ARCHITECTURALLY RESPONSIVE STRUCTURES

The light-colored material could be concrete to match the stucco in color and texture, or concrete pavers with a light color. This type of grillwork can serve as an excellent structure for growing vines. The circular open­ing in the high wall provides a view into a pleasing area beyond. The central portion of the patio is an accented area reflecting the window area. It is assumed at this point in
Figure 11-103
Overhead structures can support hanging plants, swings, and lights to help furnish the space. Design #N3452 (top) © Home Planners, LLC Wholly owned by Hanley – Wood, LLC. The lower portion is a paneled system that reflects the panels of wood and stucco on the house. In this example, a basket-weave brick pattern at a 45-degree angle was selected. An open, wood grillwork is also used here to provide a place for vines. The arch is the key accent of the patio layout. The top level is a stone terrace that steps down to a wood deck, which then steps down to the lawn area. The arbor is shown to rest on a lower brick wall that could provide for partial enclosure. This allows for some strong privacy to the right side of the yard, where it might be needed, and more open space to the left, where views are important. What better way to design these structures than to blend them into the landscape with the same character as the house? Arfcor • Overhead

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grillwork above the fence is meant to be similar to the windows of the house. Blueprints available, 800-322-6797. The overhead gazebo was developed from the design of the arches on the front porch, including the columns. So, the de­signer’s next step is to create the vertical and overhead structures in an architecturally sensitive manner and to be reflective of the form composition. A window box with plants was placed on it to resemble the window box on the front window of the house. Figure 11-107
The patio, wall, and arbor are modeled after the character of the house. Design #N3452 (top) © Home Planners, LLC Wholly owned by Hanley-Wood,
LLC. Figure 11-106 shows another example. Because of its height and contrasting colors, the large gable on the second floor is a strong architec­tural feature. Each figure depicts how (1) a patio, (2) a fence/wall, and (3) an overhead structure could be de­signed to reflect the architectural character of the house. The stone and wood patterns are used in a very similar fashion to how they are used on the front of the house. The fence was also designed to have an accent area, in this case a place to grow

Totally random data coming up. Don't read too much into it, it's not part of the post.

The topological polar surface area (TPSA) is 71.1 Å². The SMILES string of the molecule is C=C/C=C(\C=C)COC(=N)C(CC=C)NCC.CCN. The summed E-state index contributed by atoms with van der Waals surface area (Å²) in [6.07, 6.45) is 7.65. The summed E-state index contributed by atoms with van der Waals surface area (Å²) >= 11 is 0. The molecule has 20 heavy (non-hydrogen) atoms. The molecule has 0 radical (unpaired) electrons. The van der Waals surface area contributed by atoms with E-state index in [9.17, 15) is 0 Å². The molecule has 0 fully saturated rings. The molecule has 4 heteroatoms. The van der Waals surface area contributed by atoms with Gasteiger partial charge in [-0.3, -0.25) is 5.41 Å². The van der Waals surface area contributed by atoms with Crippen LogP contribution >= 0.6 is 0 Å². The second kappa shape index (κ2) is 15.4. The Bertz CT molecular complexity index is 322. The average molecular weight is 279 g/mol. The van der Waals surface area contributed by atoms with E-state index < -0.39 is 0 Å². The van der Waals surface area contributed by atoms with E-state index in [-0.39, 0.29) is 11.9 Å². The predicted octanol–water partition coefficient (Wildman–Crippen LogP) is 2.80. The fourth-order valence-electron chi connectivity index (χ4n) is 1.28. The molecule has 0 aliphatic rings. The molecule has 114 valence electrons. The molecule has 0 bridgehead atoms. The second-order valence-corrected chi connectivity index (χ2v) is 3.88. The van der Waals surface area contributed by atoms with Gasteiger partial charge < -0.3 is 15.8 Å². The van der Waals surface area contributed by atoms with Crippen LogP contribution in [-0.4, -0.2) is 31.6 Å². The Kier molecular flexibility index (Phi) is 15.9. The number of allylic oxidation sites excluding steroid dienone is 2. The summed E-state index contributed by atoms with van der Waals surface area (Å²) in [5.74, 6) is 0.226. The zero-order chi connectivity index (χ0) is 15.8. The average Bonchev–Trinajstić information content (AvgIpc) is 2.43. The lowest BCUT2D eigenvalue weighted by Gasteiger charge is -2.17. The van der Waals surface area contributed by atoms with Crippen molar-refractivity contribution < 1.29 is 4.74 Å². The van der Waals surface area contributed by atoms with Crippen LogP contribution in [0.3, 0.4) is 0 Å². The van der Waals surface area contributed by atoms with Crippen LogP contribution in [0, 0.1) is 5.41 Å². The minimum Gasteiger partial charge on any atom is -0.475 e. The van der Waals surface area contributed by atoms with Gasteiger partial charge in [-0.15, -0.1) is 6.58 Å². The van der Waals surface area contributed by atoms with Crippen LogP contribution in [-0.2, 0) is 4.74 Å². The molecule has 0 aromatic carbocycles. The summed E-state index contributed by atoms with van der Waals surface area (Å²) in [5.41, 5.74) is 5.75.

Figure 11-105
The patio, wall, and arbor are modeled after the character of the house. Design #N2791 (top) © Home Planners, LLC Wholly owned by Hanley-Wood, LLC. Creating floors, walls, and ceilings to have architectural detail that is responsive to the house is something that should be done for all landscape designs, because these are highly visible three-dimensional ob­jects in the landscape. Arbor

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everhead Blueprints avail­able, 800-322-6797. Even though the major windows have large wood members as borders to the window, that doesn’t mean the patio has to be done in the same way. An arched entryway provides an accent to the low wall. The majority of material could be concrete or stone to match the patterns of the windowpanes. This, too, is seen at the base of the major windows in front of the house. Design #N3351 (top) © Home Planners, LLC Wholly owned by Hanley-Wood,
LLC. The patio might be made of concrete, and the banding and borders could be brick to match the brick on the house. The edges of the patio could be landscape timbers that are stained to match the wood trim on the house. The design for the overhead structure was related specifically to the entry way detail at the front of the house. Developing the character of the hardscape structures can be an exciting design adventure during the spatial composition phase. This area was accented by using the arch from the front porch and a grill – work to match the windowpane pattern. Four examples will be presented to illustrate how architectural character of the house can be incorporated into a designer’s thought process and design studies. The wooden open

Figure 11-104
The patio, wall, and arbor are modeled after the character of the house. The roof was made into a hip roof to reflect both an­gles of the roof. Ferce/Gafe

This will eventually provide a partial view into the space beyond. Again, landscape structures can be modeled after a feature to whatever degree the designer feels it could be or in whatever way that seems appropriate to the materials being used. Blueprints available, 800-322-6797. In Figure 11—104, the patio was generally modeled after the major front win­dow. The overhead arbor is a simple structure that uses the exact pattern of the wood eaves and trim work at the major peaks of the house.

Updated: 01.11.2014 — 02:39